• Report this Comment On February 22, 2011, at 8:11 PM, TMFHousel wrote:

    "Get rid of the short selling system and markets will attain top performance. "

    Interestingly, China banned short selling altogether, and its market still managed to crash in 2008.

  • Report this Comment On February 22, 2011, at 10:11 PM, inkstainedwretch wrote:

    "Interestingly, China banned short selling altogether, and its market still managed to crash in 2008."

    Your point? I take vitamin C during cold season, but I don't expect it to help if I'm hit by a bus.

    A ban on short selling won't prevent crashes, but it might make the market more stable.

  • Report this Comment On February 22, 2011, at 10:17 PM, 19Patrick58 wrote:

    The market is roaring, true. But 14.9 million Americans don't have jobs, and another 10.7 million are working in part time jobs for economic reasons or have simply given up. Our labor force participation rate is down to 64.2% from 64.8% in Jan. 10. 1 in 4 Americans are working temporary or contingent jobs with low pay, no security and no benefits. IN addition, many local governments will be going bankrupt, and are even now deferring maintenance on the infrastucture businesses depend on for predictability and profitability. Wisconsin, Indiana and Ohio are in revolt. I know many of your are conservative, but we seem to have forgotten what Henry Ford knew; if you don't pay people enough to buy your stuff, you won't sell any stuff. Many voices in DC are crying out for draconian austerity measures. I remind you all how fragile our recovery yet is, and say that we truly are in danger of a substantial reversal.

  • Report this Comment On February 23, 2011, at 2:22 AM, TMFAleph1 wrote:

    <<Get rid of the short selling system and markets will attain top performance. The economy will also recover more quickly and with more certainty when short sell tag teams are no longer able to push the best performing stocks down to suit their option trading whims.>>

    I'm not sure how you define "top performance", but I'm absolutely certain that banning short selling would have not impact whatsoever with regard to helping the economy recover more quickly.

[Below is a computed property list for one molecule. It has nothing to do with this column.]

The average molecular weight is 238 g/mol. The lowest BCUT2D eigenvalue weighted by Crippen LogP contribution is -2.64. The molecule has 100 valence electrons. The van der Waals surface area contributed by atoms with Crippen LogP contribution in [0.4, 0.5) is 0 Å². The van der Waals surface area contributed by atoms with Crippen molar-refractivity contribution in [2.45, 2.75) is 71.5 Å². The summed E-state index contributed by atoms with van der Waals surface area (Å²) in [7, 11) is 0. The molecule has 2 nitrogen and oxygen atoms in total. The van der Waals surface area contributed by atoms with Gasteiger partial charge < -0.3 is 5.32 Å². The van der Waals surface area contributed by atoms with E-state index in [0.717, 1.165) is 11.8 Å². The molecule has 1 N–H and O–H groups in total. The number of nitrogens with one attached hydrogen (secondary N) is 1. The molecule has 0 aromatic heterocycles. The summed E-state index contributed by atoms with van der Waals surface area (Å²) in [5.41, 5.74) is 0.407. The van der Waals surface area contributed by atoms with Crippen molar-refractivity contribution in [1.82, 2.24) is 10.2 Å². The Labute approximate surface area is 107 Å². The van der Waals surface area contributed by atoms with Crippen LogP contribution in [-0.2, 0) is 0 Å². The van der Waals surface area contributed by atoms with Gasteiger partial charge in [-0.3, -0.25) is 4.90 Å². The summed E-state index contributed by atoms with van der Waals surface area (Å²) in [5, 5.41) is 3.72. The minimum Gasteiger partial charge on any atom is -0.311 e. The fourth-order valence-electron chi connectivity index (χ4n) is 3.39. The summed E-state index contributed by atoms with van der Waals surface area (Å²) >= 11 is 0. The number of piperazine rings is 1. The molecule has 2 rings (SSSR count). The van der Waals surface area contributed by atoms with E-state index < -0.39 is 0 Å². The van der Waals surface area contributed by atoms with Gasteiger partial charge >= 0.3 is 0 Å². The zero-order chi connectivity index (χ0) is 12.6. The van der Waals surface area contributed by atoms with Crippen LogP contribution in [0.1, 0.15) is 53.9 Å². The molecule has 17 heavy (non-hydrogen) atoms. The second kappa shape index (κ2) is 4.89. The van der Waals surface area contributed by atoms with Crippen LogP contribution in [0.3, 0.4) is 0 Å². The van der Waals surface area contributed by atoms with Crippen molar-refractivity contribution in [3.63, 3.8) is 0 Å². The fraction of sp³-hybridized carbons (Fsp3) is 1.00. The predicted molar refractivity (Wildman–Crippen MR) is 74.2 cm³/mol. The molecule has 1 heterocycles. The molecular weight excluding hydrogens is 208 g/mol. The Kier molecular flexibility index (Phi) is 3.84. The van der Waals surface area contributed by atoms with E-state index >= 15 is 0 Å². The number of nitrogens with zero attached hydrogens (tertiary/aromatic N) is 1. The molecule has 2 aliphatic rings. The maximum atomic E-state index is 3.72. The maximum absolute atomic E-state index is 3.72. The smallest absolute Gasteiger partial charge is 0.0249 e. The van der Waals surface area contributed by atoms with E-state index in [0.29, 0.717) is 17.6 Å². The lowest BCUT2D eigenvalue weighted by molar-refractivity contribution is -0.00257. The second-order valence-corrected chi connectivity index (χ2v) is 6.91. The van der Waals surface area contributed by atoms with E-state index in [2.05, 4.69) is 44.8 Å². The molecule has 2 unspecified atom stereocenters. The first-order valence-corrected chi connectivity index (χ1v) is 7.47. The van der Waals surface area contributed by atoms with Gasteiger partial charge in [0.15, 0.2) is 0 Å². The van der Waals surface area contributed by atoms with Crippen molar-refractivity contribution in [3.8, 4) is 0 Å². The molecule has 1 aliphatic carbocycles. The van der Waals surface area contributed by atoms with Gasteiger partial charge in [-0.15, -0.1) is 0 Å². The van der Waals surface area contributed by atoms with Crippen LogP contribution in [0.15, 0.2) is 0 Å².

Alex Dumortier

    Alex Dumortier

  • Report this Comment On February 23, 2011, at 2:27 AM, daveandrae wrote:

    The direction of the next 20% move in the stock market is completely unknowable. Don't put any energy into.

    Completely capturing the direction of next 100% move is that which is most important. And we all know which direction that is going to be. Now don't we?

    One will be far better off in the long run putting their energy into things which they have some control. Like Faith, Patience, and Discipline. Everything else, in my opinion, is nothing more than commentary.

    Buy Equities- HOLD equities.

    Nuff said

  • Report this Comment On February 23, 2011, at 3:24 PM, manz9 wrote:

    I agree with the author oppurtunity always exists but i think people are getting dangerously greedy, these kind of corrections are healthy for all. good luck

    --- http://goo.gl/Tn0dD

  • Report this Comment On February 23, 2011, at 4:06 PM, Merton123 wrote:

    There is a lot of good news that is not being broadcasted since it doesn't in the minds of the financial media generate readership. A large middle class is beginning to emerge in China, India, and Eastern Europe. The foreign companies that provide goods and services to these markets will continue to enjoy great earnings growth. The difference in the earnings growth rate of foreign versus American Companies is the reason in my opinion that Vanguard total world index will soon replace Vanguard S&P 500 index as the best index to be in for total returns for the next 20 years.